Made entirely with fabric offcuts from my collection, the pattern comes from Tilda’s Toy Box, although you could easily copy mine just from the photos as it is pretty straightforward.

Tilda's Toy Box

Hopefully, you can recognise the shape of a house with its front door and a pot plant under the window.

A little robin perches on the sign above the door which, instead of the house name, says “Sewing Kit”.

The whole thing is quilted with a layer of wadding to add support.

Inside, there is a heart shaped pin cushion and two little pockets…..

…..a place to store hand sewing needles and embroidery scissors.

I’m adding my new labels to my handmade things now.

Including some “Handmade With Love” labels, buttons, pins and needles (all from my own supplies) will make the sewing kit more complete.

I haven’t included any scissors though, as I think I’m going to spend the whole budget on some fabric – a good pair of embroidery scissors could use it all up!

handmade sewing kit needlecase

handmade sewing kit needlecase

How are you getting on with your handmade gifts this year?


28 Comments

Tutorial: How To Make A Faux Sheepskin Bag / Tote

img_3365

No, your eyes don’t deceive you, this IS yet another post featuring the lilac faux sheepskin fabric I bought last month. It really has been the fabric that keeps on giving as I have made not only a full length coat and two pairs of mittens, but also TWO tote bags!

If you would like to make your own, either from similar fabric or from a thick fleecy fabric, here’s a quick tutorial on how I did it.

Materials: Approx. 3/4yd of 45″ wide Faux Sheepskin or fleece

2 Magnetic Snaps

Cut pieces from your fabric following the diagram below (which is NOT to scale). If your fabric has a nap or a directional pattern, be sure to take this into account when cutting out.

You may have to adjust the size of the pocket to suit your particular ‘phone – this pocket is the perfect size for a normal (not ‘plus’) iPhone and you may well have to make it larger for a Samsung Galaxy or similar.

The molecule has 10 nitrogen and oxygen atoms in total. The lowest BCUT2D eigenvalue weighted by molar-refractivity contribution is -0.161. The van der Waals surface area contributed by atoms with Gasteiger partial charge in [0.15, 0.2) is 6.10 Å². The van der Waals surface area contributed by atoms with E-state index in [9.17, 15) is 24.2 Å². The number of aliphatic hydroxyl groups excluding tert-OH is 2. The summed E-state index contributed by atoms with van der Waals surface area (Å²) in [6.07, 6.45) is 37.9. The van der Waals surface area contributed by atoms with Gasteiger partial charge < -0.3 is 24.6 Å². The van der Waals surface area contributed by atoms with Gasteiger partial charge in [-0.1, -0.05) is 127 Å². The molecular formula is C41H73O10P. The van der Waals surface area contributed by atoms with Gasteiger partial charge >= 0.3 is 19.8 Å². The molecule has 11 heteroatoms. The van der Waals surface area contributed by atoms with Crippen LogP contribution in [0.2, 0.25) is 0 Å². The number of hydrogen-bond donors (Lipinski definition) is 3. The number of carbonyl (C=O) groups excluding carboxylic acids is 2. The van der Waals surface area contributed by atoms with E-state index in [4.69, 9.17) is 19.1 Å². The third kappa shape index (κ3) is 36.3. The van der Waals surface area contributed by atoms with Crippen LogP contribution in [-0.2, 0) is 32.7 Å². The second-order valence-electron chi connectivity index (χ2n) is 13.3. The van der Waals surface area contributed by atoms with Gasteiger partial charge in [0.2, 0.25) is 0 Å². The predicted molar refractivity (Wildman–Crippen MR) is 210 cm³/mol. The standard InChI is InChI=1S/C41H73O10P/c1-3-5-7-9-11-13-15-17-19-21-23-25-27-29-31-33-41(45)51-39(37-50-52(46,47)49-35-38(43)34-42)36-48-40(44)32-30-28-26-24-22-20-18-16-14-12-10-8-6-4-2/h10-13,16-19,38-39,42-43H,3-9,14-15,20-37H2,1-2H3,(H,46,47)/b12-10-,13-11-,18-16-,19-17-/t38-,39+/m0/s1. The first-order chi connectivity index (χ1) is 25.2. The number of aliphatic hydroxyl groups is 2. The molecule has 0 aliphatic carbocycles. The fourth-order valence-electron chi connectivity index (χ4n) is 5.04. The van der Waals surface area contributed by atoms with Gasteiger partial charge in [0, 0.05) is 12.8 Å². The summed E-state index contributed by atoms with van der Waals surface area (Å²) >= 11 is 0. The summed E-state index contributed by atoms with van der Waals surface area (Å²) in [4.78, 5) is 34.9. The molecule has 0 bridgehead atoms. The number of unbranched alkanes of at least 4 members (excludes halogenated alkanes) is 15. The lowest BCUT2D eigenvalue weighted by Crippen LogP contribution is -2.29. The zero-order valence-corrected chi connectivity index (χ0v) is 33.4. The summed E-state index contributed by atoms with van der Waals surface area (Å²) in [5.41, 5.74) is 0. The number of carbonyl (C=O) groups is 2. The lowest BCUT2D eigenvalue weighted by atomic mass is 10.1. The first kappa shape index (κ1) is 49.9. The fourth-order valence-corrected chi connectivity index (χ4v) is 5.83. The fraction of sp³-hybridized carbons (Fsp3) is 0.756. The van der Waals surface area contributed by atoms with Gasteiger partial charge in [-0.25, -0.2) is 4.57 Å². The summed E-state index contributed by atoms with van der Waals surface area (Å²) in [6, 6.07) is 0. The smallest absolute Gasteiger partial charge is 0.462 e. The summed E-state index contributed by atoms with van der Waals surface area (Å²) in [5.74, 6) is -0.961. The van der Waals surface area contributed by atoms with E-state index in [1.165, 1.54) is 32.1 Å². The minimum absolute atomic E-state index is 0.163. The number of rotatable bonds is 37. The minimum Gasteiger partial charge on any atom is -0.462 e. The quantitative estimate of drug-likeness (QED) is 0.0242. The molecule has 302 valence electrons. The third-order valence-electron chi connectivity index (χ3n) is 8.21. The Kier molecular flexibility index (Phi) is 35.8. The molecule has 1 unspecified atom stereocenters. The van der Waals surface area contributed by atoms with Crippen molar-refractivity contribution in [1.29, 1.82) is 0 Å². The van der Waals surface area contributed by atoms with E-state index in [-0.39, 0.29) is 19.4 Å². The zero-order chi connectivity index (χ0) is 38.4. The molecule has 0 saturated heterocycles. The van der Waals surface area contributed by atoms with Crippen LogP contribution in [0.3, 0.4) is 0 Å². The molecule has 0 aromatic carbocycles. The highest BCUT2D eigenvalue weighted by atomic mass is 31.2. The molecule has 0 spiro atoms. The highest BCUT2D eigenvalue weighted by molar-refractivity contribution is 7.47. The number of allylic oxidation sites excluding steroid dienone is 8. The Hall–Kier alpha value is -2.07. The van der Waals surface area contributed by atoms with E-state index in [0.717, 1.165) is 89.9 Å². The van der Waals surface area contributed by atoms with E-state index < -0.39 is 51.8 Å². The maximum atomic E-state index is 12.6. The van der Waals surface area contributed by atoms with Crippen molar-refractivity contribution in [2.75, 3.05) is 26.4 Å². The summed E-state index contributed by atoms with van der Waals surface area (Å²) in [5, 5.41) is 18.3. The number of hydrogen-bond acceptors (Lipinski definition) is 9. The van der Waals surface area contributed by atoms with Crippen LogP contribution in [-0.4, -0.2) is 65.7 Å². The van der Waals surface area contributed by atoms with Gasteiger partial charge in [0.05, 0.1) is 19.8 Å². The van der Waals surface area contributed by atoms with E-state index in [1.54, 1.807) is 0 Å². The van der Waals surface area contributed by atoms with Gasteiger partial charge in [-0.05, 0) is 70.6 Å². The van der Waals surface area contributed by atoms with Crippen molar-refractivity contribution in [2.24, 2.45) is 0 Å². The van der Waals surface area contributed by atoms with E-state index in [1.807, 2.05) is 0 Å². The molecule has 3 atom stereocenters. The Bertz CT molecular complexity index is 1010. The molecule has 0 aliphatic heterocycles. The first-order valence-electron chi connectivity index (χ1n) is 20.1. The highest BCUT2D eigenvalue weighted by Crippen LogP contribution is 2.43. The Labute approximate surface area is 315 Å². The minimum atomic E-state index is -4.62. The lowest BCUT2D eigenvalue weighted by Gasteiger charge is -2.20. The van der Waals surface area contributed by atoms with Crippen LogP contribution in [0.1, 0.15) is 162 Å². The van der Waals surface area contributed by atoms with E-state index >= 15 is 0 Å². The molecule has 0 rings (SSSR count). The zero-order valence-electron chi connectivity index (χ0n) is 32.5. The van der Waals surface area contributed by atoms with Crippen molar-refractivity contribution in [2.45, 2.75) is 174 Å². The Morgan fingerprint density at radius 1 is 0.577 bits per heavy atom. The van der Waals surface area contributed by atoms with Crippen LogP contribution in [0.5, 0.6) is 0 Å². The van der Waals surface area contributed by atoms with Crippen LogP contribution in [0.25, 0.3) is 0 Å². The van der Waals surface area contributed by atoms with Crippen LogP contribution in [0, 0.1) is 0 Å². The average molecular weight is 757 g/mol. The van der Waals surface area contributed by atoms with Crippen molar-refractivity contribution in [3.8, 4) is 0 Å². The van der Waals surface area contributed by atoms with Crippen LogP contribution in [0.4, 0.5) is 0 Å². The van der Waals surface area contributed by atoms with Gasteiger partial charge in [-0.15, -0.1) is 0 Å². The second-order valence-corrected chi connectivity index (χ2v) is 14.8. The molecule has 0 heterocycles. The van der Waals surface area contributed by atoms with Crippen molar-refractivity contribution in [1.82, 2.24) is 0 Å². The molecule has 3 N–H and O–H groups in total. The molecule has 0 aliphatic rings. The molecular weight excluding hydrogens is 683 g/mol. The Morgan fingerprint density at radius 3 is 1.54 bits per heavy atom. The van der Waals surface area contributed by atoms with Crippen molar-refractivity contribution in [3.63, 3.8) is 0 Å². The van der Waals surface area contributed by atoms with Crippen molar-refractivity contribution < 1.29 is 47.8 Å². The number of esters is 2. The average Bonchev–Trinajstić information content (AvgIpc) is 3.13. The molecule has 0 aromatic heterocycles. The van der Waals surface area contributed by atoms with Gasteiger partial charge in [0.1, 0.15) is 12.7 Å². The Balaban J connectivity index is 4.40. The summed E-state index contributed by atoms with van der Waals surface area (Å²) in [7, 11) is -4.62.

Sheepskin Tote Pattern

This photo shows the main pieces; front and back, gusset and interior mobile ‘phone pocket.

img_1304-1

Seam allowances are 1/4″ throughout.

All raw edges are left unfinished and the seams are constructed with WRONG sides together, making a feature of them.

If you have your own labels, sew them to all pieces before any construction takes place. This avoids any fiddly sewing later on.

img_3344

Sew your pocket to the inside of the BACK section of the bag around three sides only, leaving the top open.

img_3345

Apply the magnetic tabs according to the manufacturer’s instructions, using the photos as a guideline for placement.

img_3321

img_3322

Pin a tab to the top centre of the front and back sections.

img_3346.jpg

Sew in place.

img_3323

Pin the gusset to the back section with WRONG sides together. There will be surplus fabric to cut off later.

img_3348

Stitch with 1/4″ seam allowance, being careful not to get any puckers as you sew around the corners.

img_3350

Pin the front to the remaining long edge of the gusset and stitch as before.

img_3324

Trim the corners off the front and back sections to give a rounded finish.

img_3349.jpg

Onto the handles.

Fold in half lengthways with WRONG sides facing in.

img_3352

Stitch close to the raw edges.

img_3327.jpg

Pin handles about 3″ in from the sides of the bag, on the INSIDE.

img_3328

BASTE loosely in place if necessary, although I just pinned them.

img_3329

Take your 4 little squares – these will cover the ends of the handles to lend a neat finish on the inside of the bag.

img_3330

You will need to remove as much of the pile on the reverse side of the fabric as possible. This will reduce the bulk and leave a flatter surface.

img_3358.jpg

Pin each square over the raw edge of a handle and stitch in place, crossing your stitching to strengthen the base of the handles as shown below.

img_3331

img_3335

And that’s all there is to it!

This is the first one I made.

img_3359

img_3368

I even managed to make a second one using the rest of the scraps. There wasn’t enough to cut the main sections out in one piece, so I had to make a seam for the centre front and back, and I actually prefer this version.

img_3365

I added my label in a slightly different position and it looks just as good.

img_3361

The inside is nice and roomy with the all-important interior pocket to keep your ‘phone easily accessible.

img_3367

The magnetic tabs give an element of security and stop the bag falling open.

img_3334

As always, your own label adds a professional touch both inside and out.

img_3366

The handles are short enough not to have the bag dragging on the floor (if you’re around the 5″ mark like me!), but also long enough for you to carry over your shoulder if that is your preference.

img_3339

One of these is to be a Christmas gift for family and the other one may well end up in my Stitching Santa parcel, depending on who I get in the draw.

Which is your favourite?


22 Comments

Sunday Sevens #140

Sunday Sevens is a weekly blog series showing seven(ish) photos of your week outside the blog. Anyone can join in at any time.

1. Half term started well, with lazy mornings allowing plenty of time for a leisurely cooked breakfast every day.